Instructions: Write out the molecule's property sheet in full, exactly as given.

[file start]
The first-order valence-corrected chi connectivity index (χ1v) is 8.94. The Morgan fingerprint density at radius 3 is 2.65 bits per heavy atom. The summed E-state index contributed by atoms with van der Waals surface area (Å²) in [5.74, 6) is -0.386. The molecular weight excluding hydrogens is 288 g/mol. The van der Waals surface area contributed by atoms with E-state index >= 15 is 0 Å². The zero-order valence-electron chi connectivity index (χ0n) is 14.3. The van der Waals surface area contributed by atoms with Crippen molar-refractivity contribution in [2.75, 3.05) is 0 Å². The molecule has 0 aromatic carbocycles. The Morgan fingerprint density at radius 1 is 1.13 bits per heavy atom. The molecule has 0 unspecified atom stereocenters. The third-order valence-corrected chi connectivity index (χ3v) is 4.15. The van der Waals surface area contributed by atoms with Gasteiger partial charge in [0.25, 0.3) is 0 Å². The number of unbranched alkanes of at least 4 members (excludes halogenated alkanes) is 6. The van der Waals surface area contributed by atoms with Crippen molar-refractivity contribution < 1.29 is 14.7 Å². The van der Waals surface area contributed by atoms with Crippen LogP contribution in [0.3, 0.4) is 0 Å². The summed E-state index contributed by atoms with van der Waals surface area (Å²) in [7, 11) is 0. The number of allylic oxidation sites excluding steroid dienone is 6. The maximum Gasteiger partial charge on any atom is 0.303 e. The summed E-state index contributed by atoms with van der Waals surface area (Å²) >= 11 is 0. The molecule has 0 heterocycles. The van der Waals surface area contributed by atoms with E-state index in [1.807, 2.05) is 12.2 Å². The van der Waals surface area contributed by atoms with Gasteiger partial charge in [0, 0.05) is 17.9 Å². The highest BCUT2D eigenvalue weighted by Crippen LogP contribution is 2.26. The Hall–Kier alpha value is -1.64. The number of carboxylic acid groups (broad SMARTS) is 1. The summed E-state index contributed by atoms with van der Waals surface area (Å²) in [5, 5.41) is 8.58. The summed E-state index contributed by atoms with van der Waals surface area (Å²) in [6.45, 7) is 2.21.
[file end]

The first-order valence-corrected chi connectivity index (χ1v) is 8.94. The Morgan fingerprint density at radius 3 is 2.65 bits per heavy atom. The summed E-state index contributed by atoms with van der Waals surface area (Å²) in [5.74, 6) is -0.386. The molecular weight excluding hydrogens is 288 g/mol. The van der Waals surface area contributed by atoms with E-state index >= 15 is 0 Å². The zero-order valence-electron chi connectivity index (χ0n) is 14.3. The van der Waals surface area contributed by atoms with Crippen molar-refractivity contribution in [2.75, 3.05) is 0 Å². The molecule has 0 aromatic carbocycles. The Morgan fingerprint density at radius 1 is 1.13 bits per heavy atom. The molecule has 0 unspecified atom stereocenters. The third-order valence-corrected chi connectivity index (χ3v) is 4.15. The van der Waals surface area contributed by atoms with Gasteiger partial charge in [0.25, 0.3) is 0 Å². The number of unbranched alkanes of at least 4 members (excludes halogenated alkanes) is 6. The van der Waals surface area contributed by atoms with Crippen molar-refractivity contribution < 1.29 is 14.7 Å². The van der Waals surface area contributed by atoms with Crippen LogP contribution in [0.3, 0.4) is 0 Å². The summed E-state index contributed by atoms with van der Waals surface area (Å²) in [7, 11) is 0. The number of allylic oxidation sites excluding steroid dienone is 6. The maximum Gasteiger partial charge on any atom is 0.303 e. The summed E-state index contributed by atoms with van der Waals surface area (Å²) >= 11 is 0. The molecule has 0 heterocycles. The van der Waals surface area contributed by atoms with E-state index in [1.807, 2.05) is 12.2 Å². The van der Waals surface area contributed by atoms with Gasteiger partial charge in [0, 0.05) is 17.9 Å². The highest BCUT2D eigenvalue weighted by Crippen LogP contribution is 2.26. The Hall–Kier alpha value is -1.64. The number of carboxylic acid groups (broad SMARTS) is 1. The summed E-state index contributed by atoms with van der Waals surface area (Å²) in [5, 5.41) is 8.58. The summed E-state index contributed by atoms with van der Waals surface area (Å²) in [6.45, 7) is 2.21.